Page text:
Imagine yourself a child being threatened or yelled at for a simple mistake or two. How would you feel? Ashamed? Unloved? Humiliated? And in constant fear that you would be scolded again in case you make another mistake?
Verbal abuse is one of the most common and also most overlooked forms of abuse on children. Most times it is passed off as a form of “disciplining” or “tough love”. This ignorant perspective can cause children to experience devastating consequences.
Short Term Effects Of Verbal Abuse On Children:
While the damages caused by verbal abuse cannot be seen externally, it leaves behind psychological impact that often makes it difficult for the child to get over. The short term effects are described below:
1. Routine Or Clinical Depression:
Demoralizing or yelling at children can result in negative outcomes.
- The child may develop inferiority complexes and may keep himself aloof from others.
- This condition may become a permanent, that is, clinical one if the a
2. Deteriorating Mental and Physical Performances:
With lower self confidence, the child may exhibit poor mental and physical performances.
- If a parent for instances says, “I know you will win the race”, the child will automatically start assuming that he has won the race and he will have no doubts in his mind, irrespective of what the outcome may be.
- On the other hand, if you told your child “you just don’t have the stamina”, he will get nervous for the poor outcome predicted for him. The child at this point may decide to lose to prove that his parents are right.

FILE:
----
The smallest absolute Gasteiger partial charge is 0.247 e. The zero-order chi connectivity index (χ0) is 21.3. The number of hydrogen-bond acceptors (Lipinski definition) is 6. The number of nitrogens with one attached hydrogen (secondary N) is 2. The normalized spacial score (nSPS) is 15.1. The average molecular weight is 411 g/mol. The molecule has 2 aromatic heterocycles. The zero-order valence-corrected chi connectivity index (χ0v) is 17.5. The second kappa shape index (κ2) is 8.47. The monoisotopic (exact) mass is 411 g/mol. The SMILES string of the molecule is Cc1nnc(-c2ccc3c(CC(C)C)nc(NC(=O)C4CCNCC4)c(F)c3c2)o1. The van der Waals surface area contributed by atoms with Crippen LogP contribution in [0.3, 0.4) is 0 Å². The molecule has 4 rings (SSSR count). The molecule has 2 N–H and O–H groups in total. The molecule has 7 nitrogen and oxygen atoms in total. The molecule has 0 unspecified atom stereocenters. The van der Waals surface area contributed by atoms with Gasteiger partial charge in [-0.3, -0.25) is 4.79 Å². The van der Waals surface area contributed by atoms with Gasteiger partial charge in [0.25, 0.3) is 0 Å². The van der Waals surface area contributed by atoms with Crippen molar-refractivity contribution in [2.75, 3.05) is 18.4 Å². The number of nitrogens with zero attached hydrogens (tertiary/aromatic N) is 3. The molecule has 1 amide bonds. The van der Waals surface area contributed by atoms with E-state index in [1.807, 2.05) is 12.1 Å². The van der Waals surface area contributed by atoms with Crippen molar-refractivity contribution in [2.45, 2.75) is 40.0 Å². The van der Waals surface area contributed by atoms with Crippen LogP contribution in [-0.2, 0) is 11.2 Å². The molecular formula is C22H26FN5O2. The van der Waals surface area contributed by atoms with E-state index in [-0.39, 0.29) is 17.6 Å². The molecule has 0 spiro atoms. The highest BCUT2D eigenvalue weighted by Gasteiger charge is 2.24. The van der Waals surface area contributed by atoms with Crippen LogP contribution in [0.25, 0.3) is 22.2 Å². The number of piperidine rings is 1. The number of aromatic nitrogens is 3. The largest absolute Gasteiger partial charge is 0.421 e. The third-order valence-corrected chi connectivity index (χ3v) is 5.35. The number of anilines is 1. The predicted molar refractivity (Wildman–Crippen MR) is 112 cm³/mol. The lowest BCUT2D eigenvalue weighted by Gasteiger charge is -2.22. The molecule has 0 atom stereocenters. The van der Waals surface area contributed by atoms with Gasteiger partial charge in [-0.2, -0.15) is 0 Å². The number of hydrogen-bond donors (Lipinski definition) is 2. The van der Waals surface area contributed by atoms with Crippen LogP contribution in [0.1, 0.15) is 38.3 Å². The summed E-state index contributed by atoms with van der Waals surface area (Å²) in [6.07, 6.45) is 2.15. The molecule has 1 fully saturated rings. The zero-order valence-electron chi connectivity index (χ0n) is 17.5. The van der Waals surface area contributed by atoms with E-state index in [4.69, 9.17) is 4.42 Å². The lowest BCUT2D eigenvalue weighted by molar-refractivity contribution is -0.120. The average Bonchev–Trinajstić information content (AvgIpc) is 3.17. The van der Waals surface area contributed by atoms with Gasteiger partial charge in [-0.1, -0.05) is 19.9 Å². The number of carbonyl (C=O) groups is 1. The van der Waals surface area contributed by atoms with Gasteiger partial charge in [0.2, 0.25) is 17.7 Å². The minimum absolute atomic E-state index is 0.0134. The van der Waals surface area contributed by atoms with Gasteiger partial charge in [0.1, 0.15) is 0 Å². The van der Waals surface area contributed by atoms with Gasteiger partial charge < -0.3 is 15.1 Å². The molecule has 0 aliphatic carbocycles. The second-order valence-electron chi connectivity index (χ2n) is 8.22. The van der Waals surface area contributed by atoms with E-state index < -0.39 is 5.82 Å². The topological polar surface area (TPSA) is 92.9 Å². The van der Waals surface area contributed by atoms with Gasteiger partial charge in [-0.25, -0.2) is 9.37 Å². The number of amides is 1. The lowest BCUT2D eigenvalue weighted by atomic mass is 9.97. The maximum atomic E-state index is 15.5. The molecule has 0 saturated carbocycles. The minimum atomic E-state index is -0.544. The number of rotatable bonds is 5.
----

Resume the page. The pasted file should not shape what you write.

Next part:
[ Read: How To Motivate Children ]
3. Develop Inferiority Complexes:
When a child is yelled at constantly, he starts believing “there must be something wrong with me”.
- He starts developing inferiority complexes and feels his friends to be superior to him.
- Since he has been suggested that is not at par with others, he starts assuming others to be better than him and this in turn makes him abusive as well.
[ Read: Social Anxiety In Children ]
Long Term Effects Of Verbal Abuse On Children:
Children who have been subjected to constant verbal abuse suffer from permanent health and psychological disorders. Here are discussed some of the behavioral troubles:
1. Health Issues:
Depression leads to “substitution chain”, in which the victim to satisfy his pleasures tend to indulge in overeating or stop eating altogether. This affects his growth and development of bones, muscles and vital organs are also impaired. The child, thus gets weaker and weaker with time.
2. Low Self Confidence:
Qualities of dominance and confidence are vital for a successful professional life and a satisfying personal life for adults. Its absence can result in frustration and depression.
[ Read: How To Build Confidence In Kids ]
3. Low Hope In Life:
Victims subjected to constant verbal abuse may fail to develop a positive outlook and show poor self confidence that might cause problems in their later stages of life.
4. Become Addictive:
The drive to accomplish a goal often keeps us away from alcohol or drugs. Again, if you look at the simple fact, the hungry will look for food while the depressed will look for addictive substances to keep themselves away from reality.
[ Read: How To Deal With Kids Bullying Your Child ]
5. Develop Anti-Social Tendencies:
The worst side effect is that abused children often grow up to be damaged adults and abused parents as well. Several studies on criminals’ childhood have established links between verbal abuse and the individual’s criminal history.
So, if you are concerned about the welfare of your child and want him to become a good human being, practice sathvikparenting techniques in order to stop verbally abusing a child and help your child adopt techniques to counter verbal abuse.
Remind them from time to time how much they are loved and how wonderful they are. Your child needs you. So, be a positive parent and stay by his side.
Do share your thoughts on how did you feel after knowing effects of verbally abusing children with us.
Reference : 1
- 3 Best Ways To Help Children Develop Self Control
- 5 Types And 9 Ways To Deal With Anxiety Disorders In Your Kid
- 10 Quick & Easy Ways To Motivate Your Child
- 5 Helpful Tips To Strengthen Parent Child Bonding